the highest point in the city, at 2
o’clock this afternoon, was 103 in the
shade and 128 in the sun.
HEAT PROSTRATION
RESULTS FATALLY
Special Dispatch.
Waco. Tex.. Aug. 19.—Dr. J. A. Hil
liard, formerly of Hughes Springs,
Tex., died this morning as a result of
heat prostration here yesterday after
noon. He leaves a widow and one child.
The heat abated here today.
ONLY 100 AT FORT WORTH.
Special Dispatch
Fort Worth. Tex., Aug. 19.—Cooler
weather prevails heretoday, the temper
ature dropping from one hundred and
twelve degrees to one hundred. The
fall in temperature relieves much suf
fering.
No prostrations were reported so far
today.
Cooler at Gainesville.
Special Dispatch.
Gainesville. Tex . 'ug. 19.- A drop
of twenty degrees in the temperature
since yesterday, when was 112, is a,
great relief. Cool w st winds are blow
ing today.
Prostrations in Louisiana.
Associated Press. 1
Baton Rouge. La.. Aut 19 -Between ; .
ten and fifteen heat prostrations have I <
been reported at Baton Rouge during [«
the last twenty-four hours Today the;«
mercury is hovering around the 110 .
degree mark and this secien of Louis- 3
iana is sweltering. No deaths have oc- 4
curred 1
TEN MILE AUTO RECORD SMASHED
$150,000,000 GRAFT
CAMPAIGN EXPOSED
*444444444444444*44
4 ’ *
4 IKE T. PRYOR *
4 OF SAN ANTONIO. +
* *
•4***4*44444444444
IKE T. PRYOR IS
AGAIN ELECTED
Associated Press.
Denver, Colo., Aug. 19.—The com
mittee on permanent organization of
the TransMiseisaippi congress has
elected the following officers:
President, Ike T. Pryor, San Antonio.
Tex.
First vice president, A. C. Trum,
Oklahoma.
Second vice president, Samuel F.
Dutton, Denver.
Third vice president, W. F. Baker,
Iowa; secretary, Arthur N. Francis,
Colorado.
SEVEN CADETS ARE
DISMISSED BY TAFT
Associated Press.
West Point, N. Y., Aug. 19.—8 y di
rection of President Taft seven cadets
were dismissed from the United States
military academy for being involved
in the hazing of Rolando Sutton. Cadet
Sutton is a brother of Lieut. Janies
Sutton, naval academy, whose death
was investigated at Annapolis recent
ly-
The cadets ordered dismissed are:
John Booker Jr., West Point, Georgia,
first class; Richard Hocker, Kansas
City, Mo, third class; Earle Dunmore,
Utica, N. Y., third class; Chauncey De
vore, Wheeling, W. Va., third class;
Gordon Lefevre, Richmond, Va., third
class; Albert Crane, Hawarden, lowa,
third class; Jacob Fortner, Dotham
Ala., third class.
HEAT WAVE TAKES
IN GULF STATES
Associated Press
New Orleans, La., Aug. 19. —With a
path of death in its wake the heat
wave which has been sweeping south
westward across the country during the
last few days, is today central over the
lower Mississippi valley. High temper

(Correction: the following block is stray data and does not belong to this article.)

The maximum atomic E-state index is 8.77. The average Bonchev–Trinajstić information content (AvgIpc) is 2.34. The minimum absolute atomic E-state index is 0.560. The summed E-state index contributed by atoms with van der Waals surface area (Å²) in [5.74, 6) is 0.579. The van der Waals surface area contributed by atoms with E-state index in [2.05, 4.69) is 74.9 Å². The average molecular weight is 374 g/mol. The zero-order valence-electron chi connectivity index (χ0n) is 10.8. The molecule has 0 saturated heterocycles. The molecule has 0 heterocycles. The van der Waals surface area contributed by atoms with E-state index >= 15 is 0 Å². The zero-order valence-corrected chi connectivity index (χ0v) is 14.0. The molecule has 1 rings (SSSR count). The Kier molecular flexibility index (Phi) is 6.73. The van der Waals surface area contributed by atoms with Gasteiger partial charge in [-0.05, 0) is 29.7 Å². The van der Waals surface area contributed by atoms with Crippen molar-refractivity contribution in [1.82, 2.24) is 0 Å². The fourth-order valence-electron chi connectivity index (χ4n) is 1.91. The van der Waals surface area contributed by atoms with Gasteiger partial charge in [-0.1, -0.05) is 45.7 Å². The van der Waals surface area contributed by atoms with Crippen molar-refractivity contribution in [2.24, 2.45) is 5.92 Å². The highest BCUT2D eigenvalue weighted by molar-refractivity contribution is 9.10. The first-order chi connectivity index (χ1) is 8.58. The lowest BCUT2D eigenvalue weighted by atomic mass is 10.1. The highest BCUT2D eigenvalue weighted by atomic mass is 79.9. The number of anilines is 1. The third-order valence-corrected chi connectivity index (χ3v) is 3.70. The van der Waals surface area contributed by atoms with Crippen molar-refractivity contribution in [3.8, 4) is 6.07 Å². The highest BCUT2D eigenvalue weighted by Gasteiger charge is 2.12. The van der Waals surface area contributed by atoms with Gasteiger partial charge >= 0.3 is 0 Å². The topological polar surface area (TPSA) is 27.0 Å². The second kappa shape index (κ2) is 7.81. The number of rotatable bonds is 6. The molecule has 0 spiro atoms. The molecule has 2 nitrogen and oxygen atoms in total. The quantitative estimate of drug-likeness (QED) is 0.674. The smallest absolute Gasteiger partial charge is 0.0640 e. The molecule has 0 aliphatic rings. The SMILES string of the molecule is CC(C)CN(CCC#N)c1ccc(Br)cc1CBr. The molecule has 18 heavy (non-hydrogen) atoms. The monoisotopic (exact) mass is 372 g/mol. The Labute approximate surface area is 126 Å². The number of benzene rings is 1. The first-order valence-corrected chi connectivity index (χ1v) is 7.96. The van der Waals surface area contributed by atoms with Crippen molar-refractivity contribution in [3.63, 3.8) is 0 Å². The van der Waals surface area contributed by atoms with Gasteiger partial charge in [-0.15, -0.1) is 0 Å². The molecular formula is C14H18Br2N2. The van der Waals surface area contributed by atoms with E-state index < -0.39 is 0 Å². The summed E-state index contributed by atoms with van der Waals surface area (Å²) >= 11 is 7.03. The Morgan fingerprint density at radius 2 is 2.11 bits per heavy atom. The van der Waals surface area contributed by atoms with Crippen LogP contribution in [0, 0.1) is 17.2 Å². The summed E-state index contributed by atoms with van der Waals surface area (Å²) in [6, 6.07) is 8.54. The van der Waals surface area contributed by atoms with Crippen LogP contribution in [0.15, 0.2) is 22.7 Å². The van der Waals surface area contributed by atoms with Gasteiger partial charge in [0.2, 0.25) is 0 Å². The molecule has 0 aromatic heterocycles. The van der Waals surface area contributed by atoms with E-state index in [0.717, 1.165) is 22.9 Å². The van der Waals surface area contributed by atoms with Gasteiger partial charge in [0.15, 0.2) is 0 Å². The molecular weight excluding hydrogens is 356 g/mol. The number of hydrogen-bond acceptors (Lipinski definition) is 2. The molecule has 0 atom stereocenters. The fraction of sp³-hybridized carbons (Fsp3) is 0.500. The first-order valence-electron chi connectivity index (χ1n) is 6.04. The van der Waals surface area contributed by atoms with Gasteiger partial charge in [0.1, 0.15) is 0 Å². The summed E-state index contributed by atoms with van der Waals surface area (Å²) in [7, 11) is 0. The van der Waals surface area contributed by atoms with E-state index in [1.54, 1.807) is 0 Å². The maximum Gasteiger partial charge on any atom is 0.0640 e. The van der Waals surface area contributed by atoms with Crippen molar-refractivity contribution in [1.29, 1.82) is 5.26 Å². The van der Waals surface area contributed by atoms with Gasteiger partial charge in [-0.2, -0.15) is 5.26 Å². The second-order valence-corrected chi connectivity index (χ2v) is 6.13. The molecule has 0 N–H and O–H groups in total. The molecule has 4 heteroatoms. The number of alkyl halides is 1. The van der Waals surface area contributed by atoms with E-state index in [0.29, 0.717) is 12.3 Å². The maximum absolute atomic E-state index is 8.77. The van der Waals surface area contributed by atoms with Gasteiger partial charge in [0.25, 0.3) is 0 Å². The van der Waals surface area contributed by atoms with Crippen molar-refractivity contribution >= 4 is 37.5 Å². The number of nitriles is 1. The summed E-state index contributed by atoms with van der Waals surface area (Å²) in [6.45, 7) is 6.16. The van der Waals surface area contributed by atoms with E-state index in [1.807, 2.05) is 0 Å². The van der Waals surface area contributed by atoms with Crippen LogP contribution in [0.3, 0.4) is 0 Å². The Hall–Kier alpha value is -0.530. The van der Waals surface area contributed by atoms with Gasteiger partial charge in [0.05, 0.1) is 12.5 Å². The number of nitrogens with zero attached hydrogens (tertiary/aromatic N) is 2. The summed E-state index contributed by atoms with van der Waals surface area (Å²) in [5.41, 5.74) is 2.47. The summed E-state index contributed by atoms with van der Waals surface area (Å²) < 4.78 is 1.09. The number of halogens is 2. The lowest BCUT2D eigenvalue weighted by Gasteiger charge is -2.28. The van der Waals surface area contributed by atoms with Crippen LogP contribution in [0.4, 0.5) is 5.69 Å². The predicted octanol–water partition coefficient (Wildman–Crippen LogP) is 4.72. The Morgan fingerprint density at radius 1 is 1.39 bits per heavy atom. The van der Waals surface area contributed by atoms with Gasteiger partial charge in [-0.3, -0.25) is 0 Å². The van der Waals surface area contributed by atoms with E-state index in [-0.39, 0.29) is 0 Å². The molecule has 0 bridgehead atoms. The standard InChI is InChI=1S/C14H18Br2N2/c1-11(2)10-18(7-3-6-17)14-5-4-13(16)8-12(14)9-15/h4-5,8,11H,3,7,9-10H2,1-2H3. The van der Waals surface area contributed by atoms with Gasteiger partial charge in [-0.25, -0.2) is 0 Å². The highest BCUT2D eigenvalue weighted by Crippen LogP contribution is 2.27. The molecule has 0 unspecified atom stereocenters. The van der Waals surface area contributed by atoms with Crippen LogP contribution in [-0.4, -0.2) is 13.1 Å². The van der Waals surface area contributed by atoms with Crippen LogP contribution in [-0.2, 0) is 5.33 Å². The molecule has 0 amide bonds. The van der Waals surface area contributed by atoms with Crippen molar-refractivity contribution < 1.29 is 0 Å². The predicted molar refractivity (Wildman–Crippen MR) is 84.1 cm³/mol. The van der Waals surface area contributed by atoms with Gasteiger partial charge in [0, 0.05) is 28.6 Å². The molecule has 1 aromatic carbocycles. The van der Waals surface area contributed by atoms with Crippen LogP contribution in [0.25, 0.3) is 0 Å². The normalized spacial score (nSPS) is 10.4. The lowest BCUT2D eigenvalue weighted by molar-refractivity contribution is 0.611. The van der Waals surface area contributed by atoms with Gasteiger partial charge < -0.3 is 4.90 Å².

atures which prevailed yesterday
throughout this section now appear to
have been but the forerunners of a hot
blast which todav prostrated scores of
people in the gulf states and worked
heavy damage in other ways. While
towns in northern Louisiana and Ark
ansas today report a drop of tempera
ture, there has been a corresponding
rise in those sections to the south
west of the country which experience!’
such intense heat 24 hours ago.

EMERGENCY RATES ORDERED
BY RAILROAD COMMISSION.
Special Dispatch.
Austin, Tex., Aug. 19. —The railroad
commission today ordered emergency
rates of 7 cents per hundred weight on
window glass, doors, blinds, etc., ef
fective Aug. 26. This is done to protect
Texas manufacturers against reduced
interstate rates.
444444*4444444444
4 4
RAnf IN panhandle.
4 Special Dispatch. 4
4 Amarillo, Tex., Aug. 19.— 4
4 Rains were general over this see- 4
4 tion of the Panhandle this morn- 4
+ ing and were of great benefit to 4
4 all interests. 4
+ ♦
12 PAGES
Ex-Police Commissioner States
That Plans for City's Theft
at Polls Are Complete,
Mew York, Aug. 19.—Developments
today indicate that Tammany hall will
make the greatest fight of its life for
political existence. With election 75
days off Tammany is lining up for the
greatest graft campaign in the history
of the American nation.
It was openly charged in the meet
ing at the Bronx today that thugs
would rule New York for the next two
months and that 150 millions of graft
money is in the balance.
In a statement today an ex police
commissioner says:
The underworld supposes that the
way is fixed, so far as the police are
concerned, and Tammany is to use the
repeater to get the desired majority
vote. The repeater is well-known to be
Tammany’s real and almost unfailing
fountain of power. It is estimated that, t
with the criminals of the crowded tene- ।
ment districts properly lined up, 50,000 '
illegal votes can be polled, and this is ।
usually enough to carry an eletcion.
These repeaters—pickpockets, strong- .
arm men, waiters in dives and saloons,
white slave herders, vag’ants and down
and-out gamblers, for gambling is dead,
will this year have to conform to new
rules. Heretofore the thousands of re
peaters, organized into bands led by no-
I torious desperadoes, voted as often as
I they were told to. Traveling in small.
i parties, they voted under fictitious I
j names in the forenoons of election days, I
and in the afternoons voted hit and
miss upon the names of citizens dead,;
I ill, detained, drunk or for any other
reason not appearing. There is now a
new law which provides that a voter
' must write his name in the registry
. book and write a comparison signature
when he votes. Tammany /has such
complete control of election officers in
the tenement districts that she fears
little, because, as the tip went out in
the underworld, “they won’t com-i
pare.”
Nevertheless the hall is making an
elaborate plan for repeating, using one
particular man for each false name.
This will necessitate the intelligent sup
port of the big criminal gangs, and, as
■if to encourage the gang leaders to
। loyal support, “Monk” Eastman, the
■ most notorious and vicious criminal
( gangster in the history of the east side,